Because in the OT, Hell is just a place with no particular function of punishment. In fact both the righteous and unrighteous go there (to two separate areas) and it is best thought of as “the underworld”.

It is only in the NT, with the teachings of “kind, forgiving, loving Jesus” that the idea of Hell as a place of eternal torment is introduced. And that place is reserved for whom? Is it morally corrupt people like murderers? No, it is for people who fail to accept Jesus as their “saviour”. So Jesus seems to offer salvation but only from a hideous torture that he himself introduced. And not only that, salvation is not given to those of high moral standing but to those who are prepared to become slaves of his particular movement.

If any other leader of any kind resorted to these tactics would we celebrate him as a wise and loving leader or as a hideous despot? I think we all know the answer to that.

So I think it is fair to label Jesus (let’s just assume he actually existed for the purpose of this discussion) in that negative way, but we should also have some balance and admit that there is a lot of good stuff in his alleged thoughts too. In the end, he’s just like anyone else: a mixture of good and bad. And the New Testament is just like any other book of mythology/philosophy/theology: a mixture of good and bad.

The key thing is that the good doesn’t come from the religion. What good is there is recognised because humans, as a social species, have moral standards which are more or less consistent, although they vary to some extent across cultures and across time. We don’t get a ticket to heaven through mindless servility to a deity. We get that (metaphorically, because heaven doesn’t really exist) through doing the right thing.

Do It Yourself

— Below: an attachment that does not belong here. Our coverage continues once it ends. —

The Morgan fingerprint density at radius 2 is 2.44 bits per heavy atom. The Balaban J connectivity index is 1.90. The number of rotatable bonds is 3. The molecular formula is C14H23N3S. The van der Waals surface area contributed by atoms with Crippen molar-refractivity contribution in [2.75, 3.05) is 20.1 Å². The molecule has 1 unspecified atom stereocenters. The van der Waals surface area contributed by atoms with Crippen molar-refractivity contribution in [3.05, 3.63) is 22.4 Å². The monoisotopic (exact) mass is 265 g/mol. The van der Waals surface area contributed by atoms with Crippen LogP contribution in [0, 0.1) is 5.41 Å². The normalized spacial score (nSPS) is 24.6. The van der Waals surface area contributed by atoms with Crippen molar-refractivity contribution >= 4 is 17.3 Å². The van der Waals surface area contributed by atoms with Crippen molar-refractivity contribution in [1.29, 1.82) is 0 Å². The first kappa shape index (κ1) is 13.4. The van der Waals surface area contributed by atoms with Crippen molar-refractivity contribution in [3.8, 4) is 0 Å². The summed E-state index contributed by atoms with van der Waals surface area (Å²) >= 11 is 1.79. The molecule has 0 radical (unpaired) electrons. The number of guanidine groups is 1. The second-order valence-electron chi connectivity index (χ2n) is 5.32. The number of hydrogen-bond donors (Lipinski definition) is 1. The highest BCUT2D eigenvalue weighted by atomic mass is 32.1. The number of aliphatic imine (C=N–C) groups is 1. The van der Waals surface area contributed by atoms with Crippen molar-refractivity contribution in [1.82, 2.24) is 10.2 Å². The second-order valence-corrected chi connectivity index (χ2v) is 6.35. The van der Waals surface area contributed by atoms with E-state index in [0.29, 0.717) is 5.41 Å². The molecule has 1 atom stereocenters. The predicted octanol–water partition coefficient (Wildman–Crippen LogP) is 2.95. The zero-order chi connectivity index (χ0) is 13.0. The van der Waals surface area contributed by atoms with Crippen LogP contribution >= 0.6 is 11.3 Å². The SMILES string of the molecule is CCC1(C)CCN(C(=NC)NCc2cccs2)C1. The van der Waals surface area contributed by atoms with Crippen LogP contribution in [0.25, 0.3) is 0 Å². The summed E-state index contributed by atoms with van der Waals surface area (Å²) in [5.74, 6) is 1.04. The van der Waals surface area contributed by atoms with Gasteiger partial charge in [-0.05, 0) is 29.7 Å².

March 3, 2017 Leave a comment

I was going to post this comment as part of an anti-creationist rant but I realised that there was so much to it that I really needed to post it as a separate item. The issue I wanted to tackle was how many believers in mysticism base their beliefs on revealed sources, such as holy books, but the same criticism could be made against “rational” people, like myself, because I also use sources (such as science books, Wikipedia, etc).

So basically what I wanted to do was to show that anyone can discover significant things about the real world by themselves without relying on any information from existing sources, and that they can show anyone how to do the same observation/experiment which would prove their point beyond any reasonable doubt.

I decided to choose the age of the universe as a suitable subject, because it was a controversial subject (there are many young Earth creationists), and it was relatively easy to test. Of course, as I intimated above, it got more complex than I imagined. However, here is my proof – which anyone with a bit of time and a small budget can follow – that the universe, and therefore the Earth, is much older than the 6000 years the young Earth creationists claim.

I could start by trying to establish the age of the oldest things I know of. I could use biology, archaeology, chemistry or physics here, but I know a bit more about astronomy, so let’s use that.

We know the light from stars travels through space at the speed of light. If the stars are far enough away that the light took more than 6000 years to get here then the universe must be more than 6000 years old, so creationism is wrong. I know there are some possible objections to these initial assumptions but let’s leave those aside for now.

First, how fast is the speed of light? Can I figure this out for myself or do I need to take it on trust (some would say faith) from a book? Well it is actually quite easy to figure this out because we can use a highly regular event at a known distance to calculate the time it took for light to reach us. The most obvious choice is timings of Jupiter’s moons.